Saltmarsh Sharp-tailed Sparrow with radio transmitter (left). Overlapping
spatial use by a female (blue) and her fledgling (red) simultaneously
radio-tracked over a 21-day period.
I attach small radio
transmitters (the size of your pinky fingernail) to an adult female and to
one of her nestlings. Some of these nests occur in very large salt marshes
( East River, CT)
and some of them occur in very small marshes (Indian River marsh, Clinton, CT).
Everyday I find the radio-transmittered female and fledgling at the same
time and record their location (using GPS) and the characteristics of the
immediate vegetation. Using spatial statistics I test the relatedness of
the female and fledgling movements as the fledgling gets older and less
dependent on mom for food. By recording fine-scale habitat characteristics
I am able to test if certain plant species or patterns of plant species
influence the movement of both individuals. This is especially important
for the young birds, since they have to push their way through the
vegetation until they can fly.
Sparrows only nest in salt marshes along the eastern US coast.
Salt marshes have the misfortune of occurring where people also enjoy
occurring. Not surprisingly, many of the salt marshes in New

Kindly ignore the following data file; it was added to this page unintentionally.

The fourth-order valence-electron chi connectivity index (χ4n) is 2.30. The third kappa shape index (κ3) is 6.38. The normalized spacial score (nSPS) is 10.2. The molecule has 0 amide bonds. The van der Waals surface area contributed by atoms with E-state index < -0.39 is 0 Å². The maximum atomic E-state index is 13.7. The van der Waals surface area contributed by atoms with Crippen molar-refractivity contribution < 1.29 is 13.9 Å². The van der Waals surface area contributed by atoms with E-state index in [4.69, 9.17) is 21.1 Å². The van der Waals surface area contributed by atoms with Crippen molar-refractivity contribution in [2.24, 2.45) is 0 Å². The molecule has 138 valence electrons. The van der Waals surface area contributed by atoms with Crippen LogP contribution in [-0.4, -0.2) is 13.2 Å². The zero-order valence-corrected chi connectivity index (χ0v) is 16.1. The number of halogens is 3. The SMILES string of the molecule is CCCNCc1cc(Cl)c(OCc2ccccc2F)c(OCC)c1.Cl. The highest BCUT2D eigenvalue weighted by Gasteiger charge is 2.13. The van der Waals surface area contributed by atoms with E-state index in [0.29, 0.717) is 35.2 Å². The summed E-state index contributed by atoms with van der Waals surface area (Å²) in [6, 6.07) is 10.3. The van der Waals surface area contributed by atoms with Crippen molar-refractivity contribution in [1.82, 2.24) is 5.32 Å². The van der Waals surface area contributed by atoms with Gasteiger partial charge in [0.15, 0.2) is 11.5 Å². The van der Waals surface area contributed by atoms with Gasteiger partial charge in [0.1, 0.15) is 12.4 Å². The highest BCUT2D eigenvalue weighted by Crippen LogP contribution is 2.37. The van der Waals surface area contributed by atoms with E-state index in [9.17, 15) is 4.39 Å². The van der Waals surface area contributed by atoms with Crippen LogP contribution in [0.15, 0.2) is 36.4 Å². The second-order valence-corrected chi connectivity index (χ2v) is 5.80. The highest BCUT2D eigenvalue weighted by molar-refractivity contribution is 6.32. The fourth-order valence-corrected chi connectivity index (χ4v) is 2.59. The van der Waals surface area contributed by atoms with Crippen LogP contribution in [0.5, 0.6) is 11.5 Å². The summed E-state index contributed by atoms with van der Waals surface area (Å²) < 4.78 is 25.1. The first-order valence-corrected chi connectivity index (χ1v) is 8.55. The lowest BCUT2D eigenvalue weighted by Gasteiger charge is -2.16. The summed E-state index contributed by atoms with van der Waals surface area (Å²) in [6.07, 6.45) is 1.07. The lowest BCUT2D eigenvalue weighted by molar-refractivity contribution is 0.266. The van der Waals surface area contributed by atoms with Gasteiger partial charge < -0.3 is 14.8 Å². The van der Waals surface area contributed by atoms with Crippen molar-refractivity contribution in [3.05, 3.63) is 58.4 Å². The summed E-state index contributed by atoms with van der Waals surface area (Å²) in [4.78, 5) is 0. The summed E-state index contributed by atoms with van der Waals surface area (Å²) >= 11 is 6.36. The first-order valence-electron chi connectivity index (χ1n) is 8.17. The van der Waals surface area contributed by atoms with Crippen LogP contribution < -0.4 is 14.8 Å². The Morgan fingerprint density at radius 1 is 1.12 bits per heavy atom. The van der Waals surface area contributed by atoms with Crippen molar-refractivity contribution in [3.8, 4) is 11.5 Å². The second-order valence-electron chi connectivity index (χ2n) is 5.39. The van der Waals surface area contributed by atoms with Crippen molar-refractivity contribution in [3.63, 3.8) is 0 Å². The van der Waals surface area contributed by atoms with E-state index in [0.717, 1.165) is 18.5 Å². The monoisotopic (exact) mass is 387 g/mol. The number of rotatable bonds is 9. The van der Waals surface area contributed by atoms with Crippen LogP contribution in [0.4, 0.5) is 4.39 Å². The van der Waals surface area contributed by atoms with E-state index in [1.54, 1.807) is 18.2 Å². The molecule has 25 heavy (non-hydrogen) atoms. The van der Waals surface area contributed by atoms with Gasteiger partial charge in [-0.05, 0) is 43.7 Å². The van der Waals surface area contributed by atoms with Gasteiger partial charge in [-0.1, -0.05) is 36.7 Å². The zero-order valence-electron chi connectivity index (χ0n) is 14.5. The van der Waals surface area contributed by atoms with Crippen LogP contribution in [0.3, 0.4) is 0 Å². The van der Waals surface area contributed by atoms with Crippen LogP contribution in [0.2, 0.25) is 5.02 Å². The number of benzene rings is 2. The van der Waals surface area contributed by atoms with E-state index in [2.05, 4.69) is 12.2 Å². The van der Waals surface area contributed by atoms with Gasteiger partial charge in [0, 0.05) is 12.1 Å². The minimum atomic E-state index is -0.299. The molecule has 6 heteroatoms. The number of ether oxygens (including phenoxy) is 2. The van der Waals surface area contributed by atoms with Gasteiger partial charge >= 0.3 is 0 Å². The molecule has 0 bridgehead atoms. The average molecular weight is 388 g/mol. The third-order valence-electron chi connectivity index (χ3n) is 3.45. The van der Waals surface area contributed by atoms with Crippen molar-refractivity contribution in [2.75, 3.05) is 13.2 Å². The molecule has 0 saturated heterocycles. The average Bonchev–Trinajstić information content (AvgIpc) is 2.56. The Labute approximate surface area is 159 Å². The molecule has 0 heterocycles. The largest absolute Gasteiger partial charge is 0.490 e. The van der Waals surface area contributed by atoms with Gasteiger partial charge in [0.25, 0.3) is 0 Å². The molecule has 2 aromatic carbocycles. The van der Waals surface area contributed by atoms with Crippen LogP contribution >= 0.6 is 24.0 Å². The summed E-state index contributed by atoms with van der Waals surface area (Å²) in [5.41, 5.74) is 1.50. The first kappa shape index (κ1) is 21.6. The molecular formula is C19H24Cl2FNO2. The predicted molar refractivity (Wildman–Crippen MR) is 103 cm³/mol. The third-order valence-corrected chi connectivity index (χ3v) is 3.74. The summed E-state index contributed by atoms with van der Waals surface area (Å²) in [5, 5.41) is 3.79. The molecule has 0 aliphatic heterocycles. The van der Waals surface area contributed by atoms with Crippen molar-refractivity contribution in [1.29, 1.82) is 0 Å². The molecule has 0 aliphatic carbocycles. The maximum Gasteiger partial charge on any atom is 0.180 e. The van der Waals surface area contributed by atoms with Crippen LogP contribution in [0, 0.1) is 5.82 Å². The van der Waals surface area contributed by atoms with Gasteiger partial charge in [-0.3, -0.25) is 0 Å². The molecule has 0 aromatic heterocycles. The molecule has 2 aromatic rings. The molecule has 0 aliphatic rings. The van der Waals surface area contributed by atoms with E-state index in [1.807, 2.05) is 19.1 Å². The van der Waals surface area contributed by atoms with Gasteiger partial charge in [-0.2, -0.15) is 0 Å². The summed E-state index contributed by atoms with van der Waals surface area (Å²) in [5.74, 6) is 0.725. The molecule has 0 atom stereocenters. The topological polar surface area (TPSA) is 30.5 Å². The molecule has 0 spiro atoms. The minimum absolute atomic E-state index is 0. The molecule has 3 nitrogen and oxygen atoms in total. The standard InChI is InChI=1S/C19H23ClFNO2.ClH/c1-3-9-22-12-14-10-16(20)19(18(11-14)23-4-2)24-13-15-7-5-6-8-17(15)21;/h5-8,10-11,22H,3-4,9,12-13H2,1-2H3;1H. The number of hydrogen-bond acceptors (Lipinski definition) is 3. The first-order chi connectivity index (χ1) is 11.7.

England have been built upon or their tidal dynamics have been
severely altered to the point where the natural salt marsh vegetation
cannot exist anymore. These salt marsh plants are quite sensitive to
changes in salinity, which occurs when the marshes are blocked off from the
tide by roads and culverts.
Sparrows are listed as a Species of Special Concern in Connecticut because of their specialized
habitat requirements and occurrence of this habitat along a narrow strip of
land only along the coast. The males of this species provide absolutely no
parental care. Saltmarsh Sharp-tailed sparrows eat a lot of insects during
the summer and get around the salt marsh by walking and running a lot
through the vegetation. In some Saltmarsh Sharp-tailed Sparrow populations
(like the ones I study) most of the nest failure is caused by high tides
and the subsequent drowning of young in the nest. You could say that these
nestlings are in an evolutionary race to get out of the nest as soon as
possible, and they grow quite fast. They leave the nest 10 days after
hatching, before they can even flutter.